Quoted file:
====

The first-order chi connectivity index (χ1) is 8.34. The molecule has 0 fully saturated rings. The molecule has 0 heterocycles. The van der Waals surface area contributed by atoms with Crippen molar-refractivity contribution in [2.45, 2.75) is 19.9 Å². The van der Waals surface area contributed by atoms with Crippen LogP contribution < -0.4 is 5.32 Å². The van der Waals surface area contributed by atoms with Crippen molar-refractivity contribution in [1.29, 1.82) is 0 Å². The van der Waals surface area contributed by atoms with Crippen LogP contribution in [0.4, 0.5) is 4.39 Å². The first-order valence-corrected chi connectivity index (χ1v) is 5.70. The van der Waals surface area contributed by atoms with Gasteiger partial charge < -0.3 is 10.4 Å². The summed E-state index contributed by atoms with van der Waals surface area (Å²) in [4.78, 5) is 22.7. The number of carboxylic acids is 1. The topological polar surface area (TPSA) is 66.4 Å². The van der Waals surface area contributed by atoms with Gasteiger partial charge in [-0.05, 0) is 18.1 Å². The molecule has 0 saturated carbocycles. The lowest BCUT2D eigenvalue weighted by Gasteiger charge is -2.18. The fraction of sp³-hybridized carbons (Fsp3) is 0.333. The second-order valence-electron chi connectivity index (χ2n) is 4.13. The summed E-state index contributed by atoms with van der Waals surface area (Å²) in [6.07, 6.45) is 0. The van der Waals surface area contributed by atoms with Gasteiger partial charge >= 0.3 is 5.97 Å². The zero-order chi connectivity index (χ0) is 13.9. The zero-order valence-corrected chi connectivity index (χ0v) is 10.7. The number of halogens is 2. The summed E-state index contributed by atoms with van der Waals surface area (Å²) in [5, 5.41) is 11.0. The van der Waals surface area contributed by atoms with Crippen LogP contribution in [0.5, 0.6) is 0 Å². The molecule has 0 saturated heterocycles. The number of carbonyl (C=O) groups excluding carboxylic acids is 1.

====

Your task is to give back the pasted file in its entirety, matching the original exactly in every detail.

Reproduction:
The first-order chi connectivity index (χ1) is 8.34. The molecule has 0 fully saturated rings. The molecule has 0 heterocycles. The van der Waals surface area contributed by atoms with Crippen molar-refractivity contribution in [2.45, 2.75) is 19.9 Å². The van der Waals surface area contributed by atoms with Crippen LogP contribution < -0.4 is 5.32 Å². The van der Waals surface area contributed by atoms with Crippen molar-refractivity contribution in [1.29, 1.82) is 0 Å². The van der Waals surface area contributed by atoms with Crippen LogP contribution in [0.4, 0.5) is 4.39 Å². The first-order valence-corrected chi connectivity index (χ1v) is 5.70. The van der Waals surface area contributed by atoms with Gasteiger partial charge < -0.3 is 10.4 Å². The summed E-state index contributed by atoms with van der Waals surface area (Å²) in [4.78, 5) is 22.7. The number of carboxylic acids is 1. The topological polar surface area (TPSA) is 66.4 Å². The van der Waals surface area contributed by atoms with Gasteiger partial charge in [-0.05, 0) is 18.1 Å². The molecule has 0 saturated carbocycles. The lowest BCUT2D eigenvalue weighted by Gasteiger charge is -2.18. The fraction of sp³-hybridized carbons (Fsp3) is 0.333. The second-order valence-electron chi connectivity index (χ2n) is 4.13. The summed E-state index contributed by atoms with van der Waals surface area (Å²) in [6.07, 6.45) is 0. The van der Waals surface area contributed by atoms with Gasteiger partial charge >= 0.3 is 5.97 Å². The zero-order chi connectivity index (χ0) is 13.9. The zero-order valence-corrected chi connectivity index (χ0v) is 10.7. The number of halogens is 2. The summed E-state index contributed by atoms with van der Waals surface area (Å²) in [5, 5.41) is 11.0. The van der Waals surface area contributed by atoms with Crippen LogP contribution in [0.5, 0.6) is 0 Å². The molecule has 0 saturated heterocycles. The number of carbonyl (C=O) groups excluding carboxylic acids is 1.